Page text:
While the full-frame 1080p/4K a7S from Sony is proving to be an absolute beast in low-light situations, it's far more than just a night-shooting camera. Besides resolving what looks like a very solid 1080p image (an external recorder is required for 4K), it's also got some pretty fantastic dynamic range. How good? Well the folks over at cinema5D took the camera for a spin, and measured it at over 14 stops, right next to the ARRI AMIRA, which uses the same sensor as the even higher-end ALEXA, which is being used on tons of Hollywood and indie features.
If you missed it, here is how good the camera is in low-light (courtesy of Philip Bloom):
And the dynamic range chart from cinema5D:
And the DSC Labs chart:
Here's what they said about the numbers above:
Here we tested usable dynamic range of the given cameras. With 14.1 stops the usable dynamic range of the A7S comes surprisingly close to the Arri Amira with its legendary Alexa sensor (see our full review here).
This is an extremely good dynamic range rating and is fascinating considering that the A7S is available at a fraction of the Amira’s price and is also in a completely different weight and size class. While the Amira will outperform the A7S in other tests, the dynamic range is a very important attribute to consider when working with a camera.
The Canon cameras come in at 11-12 stops of usable dynamic range. This is still a very strong dynamic range rating, but in comparison to the A7S the Canon’s are way behind.
The Panasonic GH4 had the worst dynamic range in our test. This is in line with the rather videoish look and contrasty colors we can subjectively observe.
Some ungraded S-Log2 footage from ROMAN | LEGION, which is the profile used in the dynamic range test above:
It's also worth noting that some of Sony's press materials mentioned 15.3 stops of dynamic range, here's the Amazon listing:
Presenting the world’s smallest and lightest1 full frame interchangeable lens camera. With a groundbreaking 35mm large pixel image sensor rated at 15.3-stops of dynamic range and an ISO 409,600 sensitivity2, the α7S reveals astonishing detail and color even in the dead of night. Video excels with Full Pixel Readout, a 4K-optimized sensor and uncompressed 4K output. Fast, intelligent autofocus completes the picture.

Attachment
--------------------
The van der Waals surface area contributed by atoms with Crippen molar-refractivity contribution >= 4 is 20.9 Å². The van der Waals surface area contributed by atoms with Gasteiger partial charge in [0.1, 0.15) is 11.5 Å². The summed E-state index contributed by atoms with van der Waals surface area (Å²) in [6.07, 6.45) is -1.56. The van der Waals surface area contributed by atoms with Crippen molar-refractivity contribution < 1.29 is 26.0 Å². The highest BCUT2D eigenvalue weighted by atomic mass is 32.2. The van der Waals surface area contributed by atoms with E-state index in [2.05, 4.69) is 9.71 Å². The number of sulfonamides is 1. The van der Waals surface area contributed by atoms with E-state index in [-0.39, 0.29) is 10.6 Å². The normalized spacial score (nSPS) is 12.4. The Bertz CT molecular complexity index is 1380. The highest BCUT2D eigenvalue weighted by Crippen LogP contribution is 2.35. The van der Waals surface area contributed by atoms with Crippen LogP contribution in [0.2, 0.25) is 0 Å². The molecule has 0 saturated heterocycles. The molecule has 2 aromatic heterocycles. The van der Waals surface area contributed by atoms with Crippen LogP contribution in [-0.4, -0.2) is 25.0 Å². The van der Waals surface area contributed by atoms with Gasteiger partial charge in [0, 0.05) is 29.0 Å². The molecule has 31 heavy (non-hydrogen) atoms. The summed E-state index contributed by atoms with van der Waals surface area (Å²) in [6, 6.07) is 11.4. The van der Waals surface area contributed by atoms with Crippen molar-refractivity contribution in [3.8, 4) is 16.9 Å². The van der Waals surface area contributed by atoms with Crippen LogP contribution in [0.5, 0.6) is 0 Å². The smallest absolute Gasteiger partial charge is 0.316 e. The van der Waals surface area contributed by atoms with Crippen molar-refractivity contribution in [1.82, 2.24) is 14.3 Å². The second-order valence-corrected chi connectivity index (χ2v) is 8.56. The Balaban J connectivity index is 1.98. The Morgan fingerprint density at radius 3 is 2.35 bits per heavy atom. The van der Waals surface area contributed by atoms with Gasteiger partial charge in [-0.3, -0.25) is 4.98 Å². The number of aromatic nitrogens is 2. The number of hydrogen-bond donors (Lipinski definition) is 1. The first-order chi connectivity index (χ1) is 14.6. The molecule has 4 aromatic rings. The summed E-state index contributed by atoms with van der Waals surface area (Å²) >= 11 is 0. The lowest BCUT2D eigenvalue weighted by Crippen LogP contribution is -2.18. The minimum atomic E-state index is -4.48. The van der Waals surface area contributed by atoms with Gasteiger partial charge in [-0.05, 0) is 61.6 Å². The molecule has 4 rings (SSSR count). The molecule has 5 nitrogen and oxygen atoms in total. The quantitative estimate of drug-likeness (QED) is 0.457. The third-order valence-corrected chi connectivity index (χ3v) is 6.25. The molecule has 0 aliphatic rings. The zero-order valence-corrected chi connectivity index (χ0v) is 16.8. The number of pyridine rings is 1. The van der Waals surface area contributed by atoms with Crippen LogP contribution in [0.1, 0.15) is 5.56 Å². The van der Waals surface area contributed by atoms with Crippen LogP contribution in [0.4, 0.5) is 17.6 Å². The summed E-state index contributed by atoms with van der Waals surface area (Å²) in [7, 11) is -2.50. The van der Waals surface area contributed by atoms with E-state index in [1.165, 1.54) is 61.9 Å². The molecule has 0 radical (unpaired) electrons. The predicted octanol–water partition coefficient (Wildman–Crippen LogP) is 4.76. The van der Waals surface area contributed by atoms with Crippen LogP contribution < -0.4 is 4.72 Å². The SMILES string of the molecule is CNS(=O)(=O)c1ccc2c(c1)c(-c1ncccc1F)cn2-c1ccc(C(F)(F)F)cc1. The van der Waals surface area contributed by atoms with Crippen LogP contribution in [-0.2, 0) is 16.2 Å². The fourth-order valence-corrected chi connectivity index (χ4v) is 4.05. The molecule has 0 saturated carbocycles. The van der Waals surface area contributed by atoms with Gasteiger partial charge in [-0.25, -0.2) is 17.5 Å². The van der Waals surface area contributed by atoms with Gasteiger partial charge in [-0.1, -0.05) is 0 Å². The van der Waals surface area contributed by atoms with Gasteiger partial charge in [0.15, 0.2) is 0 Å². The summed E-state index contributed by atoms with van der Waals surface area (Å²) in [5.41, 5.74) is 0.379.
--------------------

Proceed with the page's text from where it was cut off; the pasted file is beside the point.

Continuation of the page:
While another testing site, DxOMark, measured the camera at 13.2 stops, they are only measuring the RAW photo capabilities, so it's possible that Sony is really pushing the sensor in video mode to get the most out of the 8-bits of video that are there. The processing in the camera combined with the S-Log2 looks like a lot of detail that might normally be lost in shadows is being preserved.
No camera is perfect, and for the price to be this low, it can't have absolutely everything. For example, the S-Log2 mode has a base ISO of 3200 (not a typo). So even though you can get incredible dynamic range out of the camera, it's going to require a bit of ND filtration to squeeze every ounce of it -- though it should be mentioned that there are other picture profiles on the camera that also get very good results. Rolling shutter seems to be at the higher end of DSLRs as well, though it's not quite as bad in APS-C mode:
For a $2,500 camera with high frame rates to be producing sharp 1080p and dynamic range close to an ARRI is quite a feat. The Blackmagic Cinema Camera and Pocket Cinema Camera have very high dynamic range as well, though they lack high frame rates and don't have quite the impressive low-light abilities the Sony cam does. Again, no camera in this price range is perfect, and all of them, from the Pocket to the a7S, can produce excellent results when used to the best of their abilities.
Be sure to head on over to cinema5D to read more about their test.